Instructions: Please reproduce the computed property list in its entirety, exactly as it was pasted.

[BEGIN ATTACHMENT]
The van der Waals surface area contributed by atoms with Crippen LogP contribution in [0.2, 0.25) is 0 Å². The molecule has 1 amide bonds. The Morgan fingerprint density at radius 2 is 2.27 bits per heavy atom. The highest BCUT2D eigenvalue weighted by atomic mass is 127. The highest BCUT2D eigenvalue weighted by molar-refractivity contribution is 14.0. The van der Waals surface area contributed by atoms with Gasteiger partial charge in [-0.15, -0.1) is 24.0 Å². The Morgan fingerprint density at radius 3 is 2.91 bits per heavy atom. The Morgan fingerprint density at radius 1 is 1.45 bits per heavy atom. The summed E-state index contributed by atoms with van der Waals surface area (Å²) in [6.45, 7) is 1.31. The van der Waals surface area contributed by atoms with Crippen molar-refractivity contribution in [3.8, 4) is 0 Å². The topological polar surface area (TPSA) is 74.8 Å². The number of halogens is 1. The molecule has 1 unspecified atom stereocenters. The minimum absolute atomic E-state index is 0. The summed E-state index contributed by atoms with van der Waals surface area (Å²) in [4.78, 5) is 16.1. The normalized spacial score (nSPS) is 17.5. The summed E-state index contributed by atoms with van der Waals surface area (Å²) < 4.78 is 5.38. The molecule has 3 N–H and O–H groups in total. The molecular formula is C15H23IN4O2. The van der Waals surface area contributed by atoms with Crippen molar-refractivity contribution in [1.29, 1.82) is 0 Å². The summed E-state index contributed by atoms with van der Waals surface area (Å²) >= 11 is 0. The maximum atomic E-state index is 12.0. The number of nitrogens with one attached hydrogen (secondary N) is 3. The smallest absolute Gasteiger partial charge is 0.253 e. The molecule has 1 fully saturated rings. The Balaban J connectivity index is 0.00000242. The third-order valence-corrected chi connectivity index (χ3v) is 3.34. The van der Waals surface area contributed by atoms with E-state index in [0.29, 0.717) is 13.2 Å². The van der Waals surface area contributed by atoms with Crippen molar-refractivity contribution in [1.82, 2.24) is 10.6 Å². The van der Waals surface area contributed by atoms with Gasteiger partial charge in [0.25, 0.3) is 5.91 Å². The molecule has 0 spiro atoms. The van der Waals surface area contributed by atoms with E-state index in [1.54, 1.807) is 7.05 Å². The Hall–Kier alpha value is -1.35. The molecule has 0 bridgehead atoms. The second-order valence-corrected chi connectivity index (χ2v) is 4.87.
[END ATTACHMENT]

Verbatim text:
The van der Waals surface area contributed by atoms with Crippen LogP contribution in [0.2, 0.25) is 0 Å². The molecule has 1 amide bonds. The Morgan fingerprint density at radius 2 is 2.27 bits per heavy atom. The highest BCUT2D eigenvalue weighted by atomic mass is 127. The highest BCUT2D eigenvalue weighted by molar-refractivity contribution is 14.0. The van der Waals surface area contributed by atoms with Gasteiger partial charge in [-0.15, -0.1) is 24.0 Å². The Morgan fingerprint density at radius 3 is 2.91 bits per heavy atom. The Morgan fingerprint density at radius 1 is 1.45 bits per heavy atom. The summed E-state index contributed by atoms with van der Waals surface area (Å²) in [6.45, 7) is 1.31. The van der Waals surface area contributed by atoms with Crippen molar-refractivity contribution in [3.8, 4) is 0 Å². The topological polar surface area (TPSA) is 74.8 Å². The number of halogens is 1. The molecule has 1 unspecified atom stereocenters. The minimum absolute atomic E-state index is 0. The summed E-state index contributed by atoms with van der Waals surface area (Å²) in [4.78, 5) is 16.1. The normalized spacial score (nSPS) is 17.5. The summed E-state index contributed by atoms with van der Waals surface area (Å²) < 4.78 is 5.38. The molecule has 3 N–H and O–H groups in total. The molecular formula is C15H23IN4O2. The van der Waals surface area contributed by atoms with Crippen molar-refractivity contribution in [1.29, 1.82) is 0 Å². The summed E-state index contributed by atoms with van der Waals surface area (Å²) >= 11 is 0. The maximum atomic E-state index is 12.0. The number of nitrogens with one attached hydrogen (secondary N) is 3. The smallest absolute Gasteiger partial charge is 0.253 e. The molecule has 1 fully saturated rings. The Balaban J connectivity index is 0.00000242. The third-order valence-corrected chi connectivity index (χ3v) is 3.34. The van der Waals surface area contributed by atoms with E-state index in [0.29, 0.717) is 13.2 Å². The van der Waals surface area contributed by atoms with Crippen molar-refractivity contribution in [1.82, 2.24) is 10.6 Å². The van der Waals surface area contributed by atoms with Gasteiger partial charge in [0.25, 0.3) is 5.91 Å². The molecule has 0 spiro atoms. The van der Waals surface area contributed by atoms with E-state index in [1.54, 1.807) is 7.05 Å². The Hall–Kier alpha value is -1.35. The molecule has 0 bridgehead atoms. The second-order valence-corrected chi connectivity index (χ2v) is 4.87.